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Upstart analysts show banks the way in new era for research


From a non-descript office in south London, Mark Hiley may be showing the way for Wall Street giants such as JPMorgan and Merrill Lynch to adapt to new European rules requiring them to charge an explicit fee for investment research. Unlike the big banks, boutique firms like Hiley's The Analyst do not offer trading or corporate finance. They rely entirely on what they charge for research, as will be required under the European Union's MiFID II directive by January 2018."The business idea came from the fact that no one uses the sell-side (research) on the buy-side and they certainly don't use it in the right way," Hiley, 36, told Reuters. The relationship between the sell-side, the investment banks, and the buy-side, the fund managers, has involved the cost of research being bundled into trading commissions that banks charge for buying or selling shares. But under MiFID II the buy-side is forced to cast a critical eye over what research it will pay for, which could mean cuts in the number of analysts employed by investment banks. Andrew Formica, chief executive of Henderson Global Investors, which has $125 billion of assets under management, said it was increasingly focused on quality."It's (MiFID II) certainly made us more discerning. Banks put out a lot of research, and not all of it's very good and not all of it's necessary," Formica told Reuters. A survey of fund managers by consultancy Quinlan & Associates last year concluded that analyst headcount at banks will fall by 30 percent by 2020. Fund management firms are also under pressure to improve transparency over research payments. Jupiter Fund Management said last week it would stop charging clients for research it buys from banks, joining Woodford Investment Management, M&G and Baillie Gifford who have already announced similar measures. GOLD, SILVER, BRONZE ... PLATINUM NEXT? After a decade at fund management firms, including Fidelity, Hiley was frustrated by the quality of investment banking research and founded The Analyst in 2010. It covers a small number of stocks, similar to Autonymous, which only covers banks and financial services, and technology specialist Arete.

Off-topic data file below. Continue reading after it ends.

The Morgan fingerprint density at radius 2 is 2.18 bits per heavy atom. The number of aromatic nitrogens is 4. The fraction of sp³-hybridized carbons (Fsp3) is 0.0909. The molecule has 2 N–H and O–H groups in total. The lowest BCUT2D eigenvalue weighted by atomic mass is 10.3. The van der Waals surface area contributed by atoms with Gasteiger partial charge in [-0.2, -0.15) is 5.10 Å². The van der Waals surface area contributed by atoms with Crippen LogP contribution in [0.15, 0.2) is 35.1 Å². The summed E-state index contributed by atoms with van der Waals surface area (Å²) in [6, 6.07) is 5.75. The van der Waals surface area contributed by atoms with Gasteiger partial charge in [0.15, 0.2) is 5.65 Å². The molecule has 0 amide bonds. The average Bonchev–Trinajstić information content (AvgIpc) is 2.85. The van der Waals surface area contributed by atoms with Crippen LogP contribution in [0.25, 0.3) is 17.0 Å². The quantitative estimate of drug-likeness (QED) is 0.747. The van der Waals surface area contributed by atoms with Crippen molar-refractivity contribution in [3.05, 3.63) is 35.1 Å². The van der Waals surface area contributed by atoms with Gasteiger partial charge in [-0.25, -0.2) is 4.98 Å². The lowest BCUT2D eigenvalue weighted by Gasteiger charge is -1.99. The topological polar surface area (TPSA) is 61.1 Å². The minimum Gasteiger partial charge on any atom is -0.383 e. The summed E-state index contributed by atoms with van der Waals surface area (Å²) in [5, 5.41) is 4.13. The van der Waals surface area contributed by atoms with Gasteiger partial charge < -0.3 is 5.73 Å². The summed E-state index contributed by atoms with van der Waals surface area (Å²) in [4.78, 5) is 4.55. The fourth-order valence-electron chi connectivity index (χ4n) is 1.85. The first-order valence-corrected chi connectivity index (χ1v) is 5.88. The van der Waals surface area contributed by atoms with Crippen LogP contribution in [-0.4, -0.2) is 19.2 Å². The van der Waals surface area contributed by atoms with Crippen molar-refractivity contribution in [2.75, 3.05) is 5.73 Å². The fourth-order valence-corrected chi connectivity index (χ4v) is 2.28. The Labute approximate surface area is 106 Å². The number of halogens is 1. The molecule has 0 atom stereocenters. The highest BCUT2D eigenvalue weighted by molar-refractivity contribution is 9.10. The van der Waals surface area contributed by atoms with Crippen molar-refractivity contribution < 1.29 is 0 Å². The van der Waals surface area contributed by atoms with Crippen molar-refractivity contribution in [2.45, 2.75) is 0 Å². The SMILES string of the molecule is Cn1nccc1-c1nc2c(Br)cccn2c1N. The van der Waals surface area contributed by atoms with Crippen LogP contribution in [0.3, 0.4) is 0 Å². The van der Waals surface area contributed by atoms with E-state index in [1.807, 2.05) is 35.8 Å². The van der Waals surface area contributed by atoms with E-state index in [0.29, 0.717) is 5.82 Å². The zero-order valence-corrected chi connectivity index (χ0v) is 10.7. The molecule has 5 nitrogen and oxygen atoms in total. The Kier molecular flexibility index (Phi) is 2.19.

Although sell-side research analysts facilitate company visits, management meetings and conferences, which are often valued by fund managers, critics such as Hiley argue they have an incentive not to criticize companies to secure business."The sell-side is incentivised to be nice to companies. (It is) very short term, everyone is doing the same stuff," he said. And with only 10 months to go before the MiFID II deadline, banks have yet to disclose how they will charge for research. Citigroup (C. N), Goldman Sachs (GS. N), JP Morgan (JPM. N) and Morgan Stanley (MS. N) declined to comment, while Bank of America (BAC. N) did not respond to requests for comment."There will be winners and losers. Some firms are talking about very interesting and innovative models in the light of the MiFID Research and Inducements provisions," Julian Allen-Ellis, Director of MiFID at AFME, a lobby group for the financial services industry, told Reuters."What is today a sell side cost center could turn into a profit center for those firms that adapt most successfully to the new regime," he said, adding that there was still much to be clarified in MiFID II.

Meanwhile, The Analyst offers Gold, Silver and Bronze services. While Bronze provides access to the research portal, Gold allows weekly calls with analysts, at 10 times the price. The Independent Research Foundation, which sells boutique research, says access to independent research starts at $3,000 per year for a one-person macroeconomic newsletter and rises to around $250,000 per year for unlimited access to a team of equity analysts. Its average price is around $60,000 per year. "You could see the emergence of so called "ultra platinum services" whereby access to face-time with top analysts, bespoke research content, bespoke signals data for your algorithms consumption and other elements make up a sophisticated product offering. There are many potential ways to monetise research and firms are sure to be very competitive and pioneering with their offerings," AFME's Allen-Ellis said. BUY, SELL OR HOLD? MiFID II is also likely to shake-up the cautious attitude to ratings taken by many equity analysts, who rate a stock "buy", "hold" or "sell" to indicate their views to clients.